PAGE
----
A Canadian woman has sued Rogers Wireless over privacy concerns. Sounds normal so far, right? Let’s add a little color to the sentence, then gauge your reaction. A Canadian woman has sued Rogers Wireless for inadvertently disclosing an affair she was having, citing privacy concerns. Hmm, that’s a little less normal, now isn’t it?
But that’s the story!
A Canadian woman had a cellphone with Rogers. Then she got married, and her husband opened up a landline and Internet connection for the house. Rogers then combined the bills—the woman’s cellphone, the shared landline and Internet connection—into one invoice that was sent to the husband at their domicile.
Now, was Rogers “in the right” when it combined the cellphone bill, which was originally in the woman’s name, with the newly opened landline and Internet connection?
Moving on, the husband, flipping through one month’s invoice, noticed several, hour-long conversations that were with one particular phone number. He called the number, getting the person on the other end of the line to confirm that, indeed, there had been an affair.
The husband left, then the woman claims her life fell apart. Among other things, her work performance suffered, which caused her to lose her job. For that she wants $600,000 from Rogers, technically for “invasion of privacy and breach of contract.” The contract being her cellphone service that she never requested be billed to her husband.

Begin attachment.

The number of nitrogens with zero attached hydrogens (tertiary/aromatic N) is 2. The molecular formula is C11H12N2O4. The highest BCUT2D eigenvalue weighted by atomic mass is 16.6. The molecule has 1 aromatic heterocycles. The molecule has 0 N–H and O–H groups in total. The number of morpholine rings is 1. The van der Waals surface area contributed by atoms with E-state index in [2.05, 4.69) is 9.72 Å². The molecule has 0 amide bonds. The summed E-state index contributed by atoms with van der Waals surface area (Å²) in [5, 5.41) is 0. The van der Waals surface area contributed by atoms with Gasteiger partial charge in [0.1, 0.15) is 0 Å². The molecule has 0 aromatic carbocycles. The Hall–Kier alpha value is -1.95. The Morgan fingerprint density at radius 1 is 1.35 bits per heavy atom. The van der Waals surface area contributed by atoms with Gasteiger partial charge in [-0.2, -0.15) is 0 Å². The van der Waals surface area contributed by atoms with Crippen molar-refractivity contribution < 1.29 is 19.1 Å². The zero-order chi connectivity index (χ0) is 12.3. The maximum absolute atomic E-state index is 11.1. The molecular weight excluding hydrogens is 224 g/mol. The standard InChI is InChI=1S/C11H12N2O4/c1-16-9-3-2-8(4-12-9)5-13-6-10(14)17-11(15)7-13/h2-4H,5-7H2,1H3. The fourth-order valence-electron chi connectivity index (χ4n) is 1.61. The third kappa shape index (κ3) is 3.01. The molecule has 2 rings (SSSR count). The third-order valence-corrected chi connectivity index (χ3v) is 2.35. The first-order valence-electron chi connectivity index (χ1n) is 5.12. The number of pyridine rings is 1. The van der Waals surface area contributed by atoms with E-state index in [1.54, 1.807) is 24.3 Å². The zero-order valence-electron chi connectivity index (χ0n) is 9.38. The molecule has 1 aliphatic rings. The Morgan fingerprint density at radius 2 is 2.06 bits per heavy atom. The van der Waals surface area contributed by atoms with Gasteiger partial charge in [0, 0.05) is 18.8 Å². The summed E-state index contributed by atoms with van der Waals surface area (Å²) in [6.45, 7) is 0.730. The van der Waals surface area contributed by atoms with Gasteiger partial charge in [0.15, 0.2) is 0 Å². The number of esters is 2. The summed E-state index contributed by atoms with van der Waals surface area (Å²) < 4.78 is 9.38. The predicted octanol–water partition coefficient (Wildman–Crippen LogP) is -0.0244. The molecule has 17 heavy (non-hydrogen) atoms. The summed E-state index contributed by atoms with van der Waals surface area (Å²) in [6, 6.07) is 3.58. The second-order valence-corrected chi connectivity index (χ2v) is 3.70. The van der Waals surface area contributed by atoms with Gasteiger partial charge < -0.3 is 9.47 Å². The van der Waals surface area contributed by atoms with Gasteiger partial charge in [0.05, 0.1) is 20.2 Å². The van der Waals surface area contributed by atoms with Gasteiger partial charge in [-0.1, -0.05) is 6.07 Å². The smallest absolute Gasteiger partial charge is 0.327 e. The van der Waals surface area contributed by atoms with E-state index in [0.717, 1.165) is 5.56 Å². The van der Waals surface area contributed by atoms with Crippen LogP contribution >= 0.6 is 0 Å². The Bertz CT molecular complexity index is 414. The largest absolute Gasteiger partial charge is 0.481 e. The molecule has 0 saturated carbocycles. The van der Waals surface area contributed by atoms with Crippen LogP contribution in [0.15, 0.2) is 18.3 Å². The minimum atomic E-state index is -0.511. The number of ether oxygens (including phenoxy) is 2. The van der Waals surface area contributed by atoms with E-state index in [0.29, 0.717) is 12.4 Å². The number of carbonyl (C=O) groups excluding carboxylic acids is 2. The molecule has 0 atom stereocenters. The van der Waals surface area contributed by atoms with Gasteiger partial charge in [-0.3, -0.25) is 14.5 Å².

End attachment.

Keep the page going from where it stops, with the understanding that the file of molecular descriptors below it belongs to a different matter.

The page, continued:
Time to play armchair analyst. Did Rogers do anything wrong here, and if so, does it owe the woman any money, specifically $600,000? I can see the woman’s point in that her cellphone was her cellphone, and Rogers probably didn’t have to combine it with the family’s landline and Internet connection. Does that warrant a breach of contract? I’m not a Canadian contract lawyer, so beats me. At the same time, Rogers wasn’t responsible for the woman’s affair, and it certainly wasn’t responsible for the woman reacting in the manner she did, causing her life to fall apart.
Could the woman have been caught, gotten a divorce, then moved on with her life? You know, be an adult about the situation? I suppose, but then again I have no emotional attachment to the story.